Programme to Build Forestry Feedstock Data for Biofuel Creation Underway
A project is underway to create a cloud-based system for collecting data that will help companies using forest feedstock to make biofuels meet federal rules.
During the first phase of the project, the United States Forest Service gave a cooperative agreement to Strategic Biofuels to build the system. The data platform will show compliance with the feedstock through EPA regulations set under the federal renewable fuel standard.
Strategic Biofuels is a renewable fuel project development company. The company's Louisiana Green Fuels project is expected to be the first commercial renewable fuel plant that uses wood as a feedstock and still cuts down on carbon emissions. The state of Louisiana gave this project a $250 million bond, and it is expected to turn forestry waste into 34 million gallons of renewable fuel every year.
The Forest Service awarded the project under its Wood Innovations Program. It is meant to pay for a tracking system that lets the forestry feedstock sector provide accurate data that can be sent to the biofuel producer and checked by a third-party auditor to make sure it meets EPA standards.
"Creating an auditable system that fully meets EPA requirements for documenting and validating feedstock qualification, source or origin, and chain of custody is a very difficult task right now," says Dr. Paul Schubert, the CEO of Strategic Biofuels.
According to a report from Frontiers in Energy Research, forestry biomass could meet more than 15% of the world's energy needs and produce 20% less pollution than fossil fuels. Biofuels like ethanol can be made from woody feedstocks, but technology and processes are still evolving. The International Energy Agency says that by 2030, biomass from forests and farms can be used to make nearly 62 billion gallons of ethanol.
Biofuels are made from various processes, and the clean fuels are often in diesel or ethanol form. Sustainable aviation fuels are especially a benefactor of biofuel production. Early in 2022, oil and gas company ExxonMobil invested in renewable fuel creation, buying a 49.9% stake in Norwegian company Biojet AS which plans to convert forestry and wood-based construction waste into biofuels and biofuel components.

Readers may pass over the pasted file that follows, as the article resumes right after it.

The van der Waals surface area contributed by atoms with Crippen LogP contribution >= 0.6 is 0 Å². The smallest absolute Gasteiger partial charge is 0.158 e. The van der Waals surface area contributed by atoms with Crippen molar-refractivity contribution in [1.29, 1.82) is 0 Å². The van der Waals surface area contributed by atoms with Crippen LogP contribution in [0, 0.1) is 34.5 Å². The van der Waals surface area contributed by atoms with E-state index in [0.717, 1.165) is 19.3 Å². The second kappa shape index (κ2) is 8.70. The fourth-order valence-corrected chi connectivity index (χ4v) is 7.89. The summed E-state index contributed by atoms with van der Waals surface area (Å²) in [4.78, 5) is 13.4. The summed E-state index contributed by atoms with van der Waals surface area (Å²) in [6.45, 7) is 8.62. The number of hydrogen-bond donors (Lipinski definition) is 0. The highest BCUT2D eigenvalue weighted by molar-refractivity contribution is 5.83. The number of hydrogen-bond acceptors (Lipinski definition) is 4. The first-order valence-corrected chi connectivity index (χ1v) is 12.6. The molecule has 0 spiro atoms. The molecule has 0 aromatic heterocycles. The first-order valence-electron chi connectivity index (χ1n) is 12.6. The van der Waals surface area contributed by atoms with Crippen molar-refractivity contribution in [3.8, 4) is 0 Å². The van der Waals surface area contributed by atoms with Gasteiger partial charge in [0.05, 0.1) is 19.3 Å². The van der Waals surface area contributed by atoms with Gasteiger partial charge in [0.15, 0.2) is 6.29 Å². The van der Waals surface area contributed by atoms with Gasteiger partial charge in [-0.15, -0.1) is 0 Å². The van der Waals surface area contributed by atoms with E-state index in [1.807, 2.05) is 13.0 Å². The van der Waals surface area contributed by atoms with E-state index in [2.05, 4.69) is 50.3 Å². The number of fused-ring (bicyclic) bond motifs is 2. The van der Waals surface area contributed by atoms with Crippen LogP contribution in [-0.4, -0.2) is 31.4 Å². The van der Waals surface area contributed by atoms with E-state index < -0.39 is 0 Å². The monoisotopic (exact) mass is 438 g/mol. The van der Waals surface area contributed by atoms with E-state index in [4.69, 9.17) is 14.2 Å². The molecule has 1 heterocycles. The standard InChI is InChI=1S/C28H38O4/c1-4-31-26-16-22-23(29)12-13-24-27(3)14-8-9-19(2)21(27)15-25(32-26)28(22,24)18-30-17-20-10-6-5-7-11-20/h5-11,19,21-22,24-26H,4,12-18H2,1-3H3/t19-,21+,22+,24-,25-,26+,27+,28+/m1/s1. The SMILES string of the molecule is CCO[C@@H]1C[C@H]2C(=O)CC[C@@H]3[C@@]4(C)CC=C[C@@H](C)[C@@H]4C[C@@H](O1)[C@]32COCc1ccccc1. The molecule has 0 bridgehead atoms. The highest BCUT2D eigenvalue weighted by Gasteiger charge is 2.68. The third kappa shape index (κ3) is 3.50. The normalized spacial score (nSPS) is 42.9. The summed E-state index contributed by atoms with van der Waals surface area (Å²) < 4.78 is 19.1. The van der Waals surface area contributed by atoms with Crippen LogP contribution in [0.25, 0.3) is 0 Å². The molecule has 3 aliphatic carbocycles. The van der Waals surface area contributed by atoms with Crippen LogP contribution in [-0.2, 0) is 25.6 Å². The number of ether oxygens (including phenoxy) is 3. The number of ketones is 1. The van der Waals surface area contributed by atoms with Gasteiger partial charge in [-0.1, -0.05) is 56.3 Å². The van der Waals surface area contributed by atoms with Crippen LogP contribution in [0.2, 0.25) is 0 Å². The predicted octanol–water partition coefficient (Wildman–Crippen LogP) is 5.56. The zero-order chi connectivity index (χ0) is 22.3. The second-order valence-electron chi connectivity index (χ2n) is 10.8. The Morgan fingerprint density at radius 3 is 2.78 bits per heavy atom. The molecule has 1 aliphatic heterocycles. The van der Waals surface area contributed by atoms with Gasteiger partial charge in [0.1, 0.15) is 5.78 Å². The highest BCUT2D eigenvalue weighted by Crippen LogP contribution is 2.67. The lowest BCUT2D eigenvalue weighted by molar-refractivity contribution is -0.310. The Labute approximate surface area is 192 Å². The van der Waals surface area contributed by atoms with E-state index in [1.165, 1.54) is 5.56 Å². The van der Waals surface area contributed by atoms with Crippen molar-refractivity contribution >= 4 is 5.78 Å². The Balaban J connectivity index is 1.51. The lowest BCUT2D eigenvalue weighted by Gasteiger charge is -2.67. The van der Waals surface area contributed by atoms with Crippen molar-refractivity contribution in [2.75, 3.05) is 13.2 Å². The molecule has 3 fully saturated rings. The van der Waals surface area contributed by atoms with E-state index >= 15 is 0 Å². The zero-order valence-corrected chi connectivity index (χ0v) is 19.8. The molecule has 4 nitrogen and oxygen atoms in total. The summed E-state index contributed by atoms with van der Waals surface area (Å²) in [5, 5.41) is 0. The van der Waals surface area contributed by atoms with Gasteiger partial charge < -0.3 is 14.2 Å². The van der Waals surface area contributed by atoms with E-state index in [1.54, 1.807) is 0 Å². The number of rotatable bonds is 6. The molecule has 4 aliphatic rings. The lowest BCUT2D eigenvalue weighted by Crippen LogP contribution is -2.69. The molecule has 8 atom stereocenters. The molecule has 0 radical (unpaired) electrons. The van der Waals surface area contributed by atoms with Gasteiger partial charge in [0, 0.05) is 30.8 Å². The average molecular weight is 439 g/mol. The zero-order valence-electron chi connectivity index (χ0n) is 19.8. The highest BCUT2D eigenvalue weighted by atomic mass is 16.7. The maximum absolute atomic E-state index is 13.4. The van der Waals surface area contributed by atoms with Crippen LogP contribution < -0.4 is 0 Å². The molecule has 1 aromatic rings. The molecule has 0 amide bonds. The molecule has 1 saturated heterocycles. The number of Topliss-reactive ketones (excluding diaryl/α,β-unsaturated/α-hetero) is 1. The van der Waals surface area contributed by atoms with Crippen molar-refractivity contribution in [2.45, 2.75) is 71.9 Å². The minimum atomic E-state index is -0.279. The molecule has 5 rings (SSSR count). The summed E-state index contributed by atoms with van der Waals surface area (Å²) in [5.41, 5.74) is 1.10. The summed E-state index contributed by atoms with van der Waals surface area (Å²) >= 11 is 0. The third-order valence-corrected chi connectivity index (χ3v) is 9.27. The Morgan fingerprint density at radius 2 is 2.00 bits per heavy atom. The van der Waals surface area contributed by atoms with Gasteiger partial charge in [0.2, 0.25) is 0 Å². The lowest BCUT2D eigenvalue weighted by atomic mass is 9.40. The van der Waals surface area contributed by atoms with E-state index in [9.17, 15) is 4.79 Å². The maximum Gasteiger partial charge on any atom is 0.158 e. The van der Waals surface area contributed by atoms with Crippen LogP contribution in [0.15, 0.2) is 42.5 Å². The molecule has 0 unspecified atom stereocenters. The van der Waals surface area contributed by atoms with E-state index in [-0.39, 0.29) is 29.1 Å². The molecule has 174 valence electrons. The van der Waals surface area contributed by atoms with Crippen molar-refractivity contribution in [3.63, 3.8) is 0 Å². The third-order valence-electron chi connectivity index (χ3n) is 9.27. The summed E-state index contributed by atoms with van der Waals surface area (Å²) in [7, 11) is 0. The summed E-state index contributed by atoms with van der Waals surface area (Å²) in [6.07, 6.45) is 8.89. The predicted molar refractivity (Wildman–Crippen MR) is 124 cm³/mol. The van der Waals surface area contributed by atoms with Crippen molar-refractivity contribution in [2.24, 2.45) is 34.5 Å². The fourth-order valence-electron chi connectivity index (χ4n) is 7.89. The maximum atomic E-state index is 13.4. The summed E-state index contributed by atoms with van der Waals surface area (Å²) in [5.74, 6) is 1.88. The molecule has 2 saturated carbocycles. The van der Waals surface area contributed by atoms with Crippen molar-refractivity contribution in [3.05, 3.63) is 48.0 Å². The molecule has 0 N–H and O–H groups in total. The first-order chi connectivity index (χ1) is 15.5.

The Forest Service will oversee the feedstock data project and facilitate information sharing and help coordinate additional opportunities that come out of the initiative. Weaver will be the project's auditor and help come up with the content and format of reports, as well as auditing protocols and ways to keep track of things.
The EPA is required under the Clean Air Act to set renewable fuel standard volume requirements each year. There are four renewable fuel standards – conventional renewable fuel, advanced biofuel, cellulosic biofuel, and biomass-based diesel.
“Historically, forest residuals have been a disposal challenge,” says Julie Tucker, National Wood Innovations programme manager of bioenergy, biofuels, and bioproducts for the Forest Service. “The Renewable Fuel Standard helps change that by giving the renewable energy sector a financial incentive to convert these unwanted forest residuals to high-value biofuels and renewable electricity. Under the Renewable Fuel Standard, the EPA must make sure that forest residuals that get credit are qualified feedstock. We also want them to be sustainably sourced.”
An advisory team for the programme will likely have people from the National Association of State Foresters, the American Loggers Council, and groups that represent private industrial, non-industrial, and tribal forest landowners.
Source: Environmental Leader